Blackberry billing: Does afterhours email deserve overtime pay?
Probably not, and more and more people are starting to protest their boss' strongly-worded requests that we be available after our workday is over. (Not our team. We love our work! Really! You're reading this, Brad, aren't you?) It's especially testy in jobs managed by unions, whose purpose it is (after all) to look out for their members' best interest. This month ABC News and its writers have been in a big kerfuffle over answering email after hours; the Writers Guild of America, which represents the writers, has been demanding that employees receive time-and-a-half for using their Blackberries.
The WGA spokesman quoted in a New York Times article said that a few minutes of looking at emails wasn't the issue -- it's more about writing material and coordinating guests, and the like, insisting that, "people are entitled to time off the job. BlackBerrys can be liberating ... But they can also shackle people to their jobs."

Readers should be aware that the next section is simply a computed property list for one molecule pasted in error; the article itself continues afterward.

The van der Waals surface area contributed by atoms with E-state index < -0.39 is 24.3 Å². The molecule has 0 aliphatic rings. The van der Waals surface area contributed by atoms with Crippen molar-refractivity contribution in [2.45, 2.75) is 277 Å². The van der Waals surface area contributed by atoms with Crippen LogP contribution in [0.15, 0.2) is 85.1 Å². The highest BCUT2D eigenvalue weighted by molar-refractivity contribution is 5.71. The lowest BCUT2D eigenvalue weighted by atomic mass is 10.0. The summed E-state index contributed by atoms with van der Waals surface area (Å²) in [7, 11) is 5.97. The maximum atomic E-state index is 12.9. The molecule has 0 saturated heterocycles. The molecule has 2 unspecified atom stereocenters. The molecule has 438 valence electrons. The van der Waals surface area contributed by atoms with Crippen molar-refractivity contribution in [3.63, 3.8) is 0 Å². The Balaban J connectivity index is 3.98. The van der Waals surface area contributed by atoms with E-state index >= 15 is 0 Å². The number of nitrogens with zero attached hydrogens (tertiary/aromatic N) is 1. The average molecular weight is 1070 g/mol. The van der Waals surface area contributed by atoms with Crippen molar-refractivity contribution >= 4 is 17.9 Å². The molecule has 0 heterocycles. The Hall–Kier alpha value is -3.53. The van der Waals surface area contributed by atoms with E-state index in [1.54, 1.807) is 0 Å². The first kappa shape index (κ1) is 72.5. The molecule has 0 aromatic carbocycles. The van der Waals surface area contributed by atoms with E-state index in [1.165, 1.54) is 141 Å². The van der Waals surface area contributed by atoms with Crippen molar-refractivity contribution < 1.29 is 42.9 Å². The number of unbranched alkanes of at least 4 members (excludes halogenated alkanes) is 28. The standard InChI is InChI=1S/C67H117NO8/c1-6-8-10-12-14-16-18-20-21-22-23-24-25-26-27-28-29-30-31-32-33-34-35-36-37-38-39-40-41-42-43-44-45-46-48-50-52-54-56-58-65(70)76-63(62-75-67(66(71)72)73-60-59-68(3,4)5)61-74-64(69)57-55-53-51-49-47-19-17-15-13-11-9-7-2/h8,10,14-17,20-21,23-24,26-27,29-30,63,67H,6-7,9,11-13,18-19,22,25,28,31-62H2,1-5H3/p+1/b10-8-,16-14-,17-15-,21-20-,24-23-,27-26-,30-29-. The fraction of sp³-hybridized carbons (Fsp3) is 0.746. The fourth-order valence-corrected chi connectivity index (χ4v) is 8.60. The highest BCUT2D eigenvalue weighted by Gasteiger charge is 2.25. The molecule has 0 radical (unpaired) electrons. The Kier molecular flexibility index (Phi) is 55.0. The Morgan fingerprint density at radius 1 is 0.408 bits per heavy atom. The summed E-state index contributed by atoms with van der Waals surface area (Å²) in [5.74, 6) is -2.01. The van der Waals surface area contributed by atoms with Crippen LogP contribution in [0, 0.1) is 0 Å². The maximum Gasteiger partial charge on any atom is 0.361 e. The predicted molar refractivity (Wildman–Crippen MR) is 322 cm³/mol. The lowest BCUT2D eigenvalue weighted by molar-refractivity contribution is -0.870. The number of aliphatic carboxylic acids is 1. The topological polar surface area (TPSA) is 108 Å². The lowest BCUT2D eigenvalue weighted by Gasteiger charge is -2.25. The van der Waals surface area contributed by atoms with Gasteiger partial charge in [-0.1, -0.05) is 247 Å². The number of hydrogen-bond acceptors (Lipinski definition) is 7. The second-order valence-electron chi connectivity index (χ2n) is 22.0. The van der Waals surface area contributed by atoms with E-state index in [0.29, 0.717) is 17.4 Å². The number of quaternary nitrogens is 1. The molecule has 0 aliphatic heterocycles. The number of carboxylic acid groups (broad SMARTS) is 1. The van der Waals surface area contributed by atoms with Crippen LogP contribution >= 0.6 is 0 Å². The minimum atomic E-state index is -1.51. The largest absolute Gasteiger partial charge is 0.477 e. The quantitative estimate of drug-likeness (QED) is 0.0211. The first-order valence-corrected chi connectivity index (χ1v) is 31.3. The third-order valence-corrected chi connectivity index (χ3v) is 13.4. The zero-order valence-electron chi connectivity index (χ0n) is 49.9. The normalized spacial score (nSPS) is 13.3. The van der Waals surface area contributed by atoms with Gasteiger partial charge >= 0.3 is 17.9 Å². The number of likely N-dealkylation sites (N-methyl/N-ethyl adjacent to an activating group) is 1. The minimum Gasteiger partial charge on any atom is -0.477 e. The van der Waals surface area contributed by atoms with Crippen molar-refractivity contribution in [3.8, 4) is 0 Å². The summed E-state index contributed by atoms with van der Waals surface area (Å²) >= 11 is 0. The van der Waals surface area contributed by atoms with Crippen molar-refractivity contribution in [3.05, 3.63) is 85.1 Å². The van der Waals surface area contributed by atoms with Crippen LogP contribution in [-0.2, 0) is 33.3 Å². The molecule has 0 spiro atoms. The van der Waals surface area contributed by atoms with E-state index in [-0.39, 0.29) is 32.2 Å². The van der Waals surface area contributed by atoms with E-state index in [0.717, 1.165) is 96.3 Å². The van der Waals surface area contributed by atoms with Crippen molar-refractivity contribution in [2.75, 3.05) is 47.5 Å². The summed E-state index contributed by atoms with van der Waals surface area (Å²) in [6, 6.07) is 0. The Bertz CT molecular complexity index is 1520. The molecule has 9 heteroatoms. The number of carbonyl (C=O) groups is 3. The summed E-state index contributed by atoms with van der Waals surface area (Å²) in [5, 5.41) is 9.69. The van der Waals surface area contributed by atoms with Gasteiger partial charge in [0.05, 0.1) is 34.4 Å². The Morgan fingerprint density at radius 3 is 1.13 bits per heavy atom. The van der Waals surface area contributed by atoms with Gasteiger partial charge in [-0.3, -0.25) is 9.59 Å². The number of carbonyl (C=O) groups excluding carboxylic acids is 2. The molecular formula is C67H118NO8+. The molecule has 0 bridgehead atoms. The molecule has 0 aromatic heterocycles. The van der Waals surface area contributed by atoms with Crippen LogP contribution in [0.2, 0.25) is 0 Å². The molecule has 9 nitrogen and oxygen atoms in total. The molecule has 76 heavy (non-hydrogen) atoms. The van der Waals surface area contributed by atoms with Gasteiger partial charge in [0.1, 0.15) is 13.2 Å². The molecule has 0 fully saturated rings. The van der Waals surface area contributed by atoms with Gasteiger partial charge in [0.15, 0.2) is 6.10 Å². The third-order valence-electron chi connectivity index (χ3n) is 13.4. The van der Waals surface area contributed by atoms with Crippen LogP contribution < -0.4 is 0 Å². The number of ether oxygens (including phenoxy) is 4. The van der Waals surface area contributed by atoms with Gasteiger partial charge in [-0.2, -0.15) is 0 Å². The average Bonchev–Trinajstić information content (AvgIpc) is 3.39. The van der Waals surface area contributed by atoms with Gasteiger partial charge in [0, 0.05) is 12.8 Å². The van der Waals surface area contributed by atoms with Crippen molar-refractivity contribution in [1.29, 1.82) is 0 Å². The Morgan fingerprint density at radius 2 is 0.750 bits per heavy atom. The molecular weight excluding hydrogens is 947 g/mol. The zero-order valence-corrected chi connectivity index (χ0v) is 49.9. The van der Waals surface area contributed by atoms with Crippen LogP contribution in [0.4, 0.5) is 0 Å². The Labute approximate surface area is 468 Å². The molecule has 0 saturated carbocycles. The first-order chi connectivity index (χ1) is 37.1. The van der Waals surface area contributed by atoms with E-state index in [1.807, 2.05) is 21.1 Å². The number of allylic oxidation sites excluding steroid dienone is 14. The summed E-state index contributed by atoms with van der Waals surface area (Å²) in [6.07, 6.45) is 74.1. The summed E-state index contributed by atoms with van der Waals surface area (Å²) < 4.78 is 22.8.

ABC responded by taking Blackberries away from three of its employees (real mature, guys, take your ball and go home, won't you?), and the two parties came to a resolution June 24th (it wasn't detailed). But there are big issues at play here.
On one hand, I use my Blackberry for personal emails and for utility -- to find out when the next bus is coming, for instance, or how to get to my doctor's office -- so it's definitely a perk and answering a few emails late at night might balance out in the end. On the other hand, we're beginning to be the most overworked, stressed, unhealthy people of all time and our great technology could be to blame. As Tracy Coenen pointed out, typing on your Blackberry is rude, too.
So which is it: rude, unhealthy, and a strain on workers; or a perk that should be considered just part of a day's work? What do you think?